In similar manner, a second piezoelectric crystal (T2) 25 is vertically oriented with its lower end affixed to horizontal support member 27 of the logging tool 10. Affixed to and supported by the upper end of the piezoelectric crystal 25 is the mass (M2) 26 for loading the crystal 25. The crystal is excited into resonance at a characteristic frequency of vibration by the application of opposite polarity electrical pulses to its opposite surfaces 25a and 25b. As the logging tool is moved along the formation, the force applied to the piezoelectric crystal is as follows: ##EQU3##
Inspection of equations (4) and (5) reveals that if the masses M1 and M2 are made equal in magnitude to a common value M, then differencing the equations will result in acceleration cancelling.
Differencing equations (4) and (5) with masses M1 and M2 each equal to a common value M determines the change in force along the formation between the two piezoelectric crystals 21 and 25 and yields: ##EQU4## from which the gravity gradient g2 -g1 is determined:
Δg/h=(g2 -g1)/h, (8)
where h=the distance separating the two piezoelectric crystals 21 and 25. This gradient is determined by the difference detector 15 of FIG. 1 from the differences in the measured periods of vibrations T2 and T1 of the piezoelectric crystals 25 and 21, respectively.
Alternate embodiments of FIG. 2 may be used in carrying out the gravity gradient measurement method of the present invention. As illustrated in FIG. 3, the piezoelectric crystals 21 and 25 may be vertically oriented with their upper ends affixed to horizontal support members 24 and 27, respectively, of logging tool 10. The masses (M1) 23 and (M2) 26 are affixed to and suspended from the lower ends of piezoelectric crystals 21 and 25, respectively.
In the further alternate embodiment of FIG. 4, the piezoelectric crystal 21 has been replaced by a pair of crystals 30 and 31, while the piezoelectric crystal 25 has been replaced by a pair of crystals 40 and 41. Piezoelectric crystal 30 is affixed at its upper end to horizontal support member 33, while piezoelectric crystal 31 is affixed at its lower end to horizontal support 34. Mass (M1) 32 is affixed to and suspended from the lower end of crystal 30 and is also affixed to and supported by the upper end of crystal 31. In similar manner, the mass (M2) 42 is affixed between piezoelectric crystals 40 and 41 which are, in turn, affixed to horizontal support members 43 and 44, respectively. In this configuration, the crystals 30 and 40 will be in states of compression when crystals 31 and 41 are in states of tension. Conversely, crystals 30 and 40 will be in states of tension when crystals 31 and 41 are in states of compression. There are two advantages in using the paired crystal configuration. First, each crystal in the pair produces an output period that may be used to compute a force, and this pair of forces can then be averaged to yield a more accurate measurement. Second, the push-pull configuration provides a damping of the mass movement that may result in sudden changes in acceleration due to tool movement. In the single crystal arrangement a sudden change in acceleration could lead to damage of the crystal whereas in the paired configuration the mass in constrained by the upper and lower crystals thereby providing protection of the crystals.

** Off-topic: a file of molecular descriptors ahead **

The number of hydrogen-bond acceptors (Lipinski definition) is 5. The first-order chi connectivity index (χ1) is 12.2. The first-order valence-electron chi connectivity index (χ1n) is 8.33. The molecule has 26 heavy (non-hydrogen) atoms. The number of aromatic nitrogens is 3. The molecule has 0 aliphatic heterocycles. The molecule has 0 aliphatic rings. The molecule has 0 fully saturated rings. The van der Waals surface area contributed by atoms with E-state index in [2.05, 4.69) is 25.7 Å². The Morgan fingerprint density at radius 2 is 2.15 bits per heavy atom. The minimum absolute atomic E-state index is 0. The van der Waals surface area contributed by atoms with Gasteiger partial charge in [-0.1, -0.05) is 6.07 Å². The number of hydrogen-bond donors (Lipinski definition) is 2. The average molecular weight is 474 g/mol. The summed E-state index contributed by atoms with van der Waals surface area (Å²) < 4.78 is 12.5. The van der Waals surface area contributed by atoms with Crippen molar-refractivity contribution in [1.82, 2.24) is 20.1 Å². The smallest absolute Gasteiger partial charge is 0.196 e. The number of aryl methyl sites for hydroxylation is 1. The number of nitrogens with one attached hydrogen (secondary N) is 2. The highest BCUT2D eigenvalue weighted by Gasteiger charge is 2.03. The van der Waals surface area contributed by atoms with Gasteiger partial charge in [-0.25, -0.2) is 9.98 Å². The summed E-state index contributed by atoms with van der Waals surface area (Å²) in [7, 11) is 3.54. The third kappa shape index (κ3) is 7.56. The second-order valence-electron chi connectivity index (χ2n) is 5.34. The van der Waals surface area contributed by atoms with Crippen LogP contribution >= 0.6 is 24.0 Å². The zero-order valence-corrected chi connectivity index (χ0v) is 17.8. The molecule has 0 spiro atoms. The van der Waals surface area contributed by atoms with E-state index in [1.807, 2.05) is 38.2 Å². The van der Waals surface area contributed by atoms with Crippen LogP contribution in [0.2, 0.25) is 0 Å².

Apparatus for carrying out the method of the present invention may employ piezoelectric transducers of the type shown in U.S. Pat. Nos. 3,470,400 and 3,479,536. Techniques for electrically exciting and measuring the period of vibration of the crystals used in such transducers are fully disclosed in such patents. The piezoelectric transducers may preferably be of the quartz crystal type used by ParaScientific Company for use in pressor sensors. These transducers may be coupled with a Hewlett-Packard HP-5370B time interval counter for providing a desired frequency resolution. Interval counter may be coupled to a Hewlett-Packard HP 85 or similar minicomputer for determining differences in the periods of vibration between the piezoelectric transducer locations. Preferably, the distance h between the piezoelectric transducer locations is about five feet.
It may be desirable to maintain a relatively constant temperature within the logging tool housing 22; however, corrections for the effects of small changes in temperature are easily made, if necessary. Temperature can be maintained reasonably constant by heating the column to a temperature greater than the expected maximum environmental temperature. Even better temperature control can be achieved by thermally insulating the column. This may be achieved by mounting it inside a vacuum flask. Still further, temperature control can be achieved by including a heat absorber within the housing. A very effective heat absorbing material is solid gallium which melts at about 87° F.
While preferred embodiments of the invention have been described and illustrated, numerous modifications or alterations may be made without departing from the spirit and scope of the invention as set forth in the appended claims.
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|U.S. Classification||73/152.16, 73/382.00R|
|Jul 13, 1987||AS||Assignment|
Owner name: MOBIL OIL CORPORATION, A CORP. OF NY
Free format text: ASSIGNMENT OF ASSIGNORS INTEREST.;ASSIGNOR:LYLE, W. D.;REEL/FRAME:004739/0219
Effective date: 19870707
|Feb 6, 1990||CC||Certificate of correction|
|May 5, 1992||FPAY||Fee payment|
Year of fee payment: 4
|May 16, 1996||FPAY||Fee payment|
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|Sep 6, 2000||FPAY||Fee payment|
Year of fee payment: 12